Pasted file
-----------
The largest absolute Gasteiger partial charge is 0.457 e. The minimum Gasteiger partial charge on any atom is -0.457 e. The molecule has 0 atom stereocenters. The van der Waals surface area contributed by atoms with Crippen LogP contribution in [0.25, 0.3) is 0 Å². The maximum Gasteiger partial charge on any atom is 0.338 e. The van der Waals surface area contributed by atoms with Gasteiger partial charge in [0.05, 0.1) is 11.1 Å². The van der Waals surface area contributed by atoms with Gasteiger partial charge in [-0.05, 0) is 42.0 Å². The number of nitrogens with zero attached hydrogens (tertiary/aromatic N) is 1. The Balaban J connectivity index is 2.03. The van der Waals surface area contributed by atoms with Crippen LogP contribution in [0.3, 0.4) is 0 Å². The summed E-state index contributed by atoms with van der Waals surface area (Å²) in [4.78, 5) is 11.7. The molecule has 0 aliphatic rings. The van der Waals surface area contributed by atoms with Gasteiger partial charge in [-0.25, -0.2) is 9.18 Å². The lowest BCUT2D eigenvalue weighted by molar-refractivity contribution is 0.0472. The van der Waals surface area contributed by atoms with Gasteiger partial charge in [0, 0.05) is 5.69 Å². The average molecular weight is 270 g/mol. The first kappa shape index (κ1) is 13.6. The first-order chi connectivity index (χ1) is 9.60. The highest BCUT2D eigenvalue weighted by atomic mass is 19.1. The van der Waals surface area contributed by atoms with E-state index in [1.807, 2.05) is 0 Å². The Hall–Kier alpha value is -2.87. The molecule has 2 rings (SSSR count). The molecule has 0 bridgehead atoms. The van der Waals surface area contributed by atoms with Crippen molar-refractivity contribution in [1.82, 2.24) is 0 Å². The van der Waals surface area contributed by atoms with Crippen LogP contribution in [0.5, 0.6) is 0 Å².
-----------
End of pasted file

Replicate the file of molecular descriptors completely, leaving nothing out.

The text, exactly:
The largest absolute Gasteiger partial charge is 0.457 e. The minimum Gasteiger partial charge on any atom is -0.457 e. The molecule has 0 atom stereocenters. The van der Waals surface area contributed by atoms with Crippen LogP contribution in [0.25, 0.3) is 0 Å². The maximum Gasteiger partial charge on any atom is 0.338 e. The van der Waals surface area contributed by atoms with Gasteiger partial charge in [0.05, 0.1) is 11.1 Å². The van der Waals surface area contributed by atoms with Gasteiger partial charge in [-0.05, 0) is 42.0 Å². The number of nitrogens with zero attached hydrogens (tertiary/aromatic N) is 1. The Balaban J connectivity index is 2.03. The van der Waals surface area contributed by atoms with Crippen LogP contribution in [0.3, 0.4) is 0 Å². The summed E-state index contributed by atoms with van der Waals surface area (Å²) in [4.78, 5) is 11.7. The molecule has 0 aliphatic rings. The van der Waals surface area contributed by atoms with Gasteiger partial charge in [-0.25, -0.2) is 9.18 Å². The lowest BCUT2D eigenvalue weighted by molar-refractivity contribution is 0.0472. The van der Waals surface area contributed by atoms with Gasteiger partial charge in [0, 0.05) is 5.69 Å². The average molecular weight is 270 g/mol. The first kappa shape index (κ1) is 13.6. The first-order chi connectivity index (χ1) is 9.60. The highest BCUT2D eigenvalue weighted by atomic mass is 19.1. The van der Waals surface area contributed by atoms with E-state index in [1.807, 2.05) is 0 Å². The Hall–Kier alpha value is -2.87. The molecule has 2 rings (SSSR count). The molecule has 0 bridgehead atoms. The van der Waals surface area contributed by atoms with Crippen molar-refractivity contribution in [1.82, 2.24) is 0 Å². The van der Waals surface area contributed by atoms with Crippen LogP contribution in [0.5, 0.6) is 0 Å².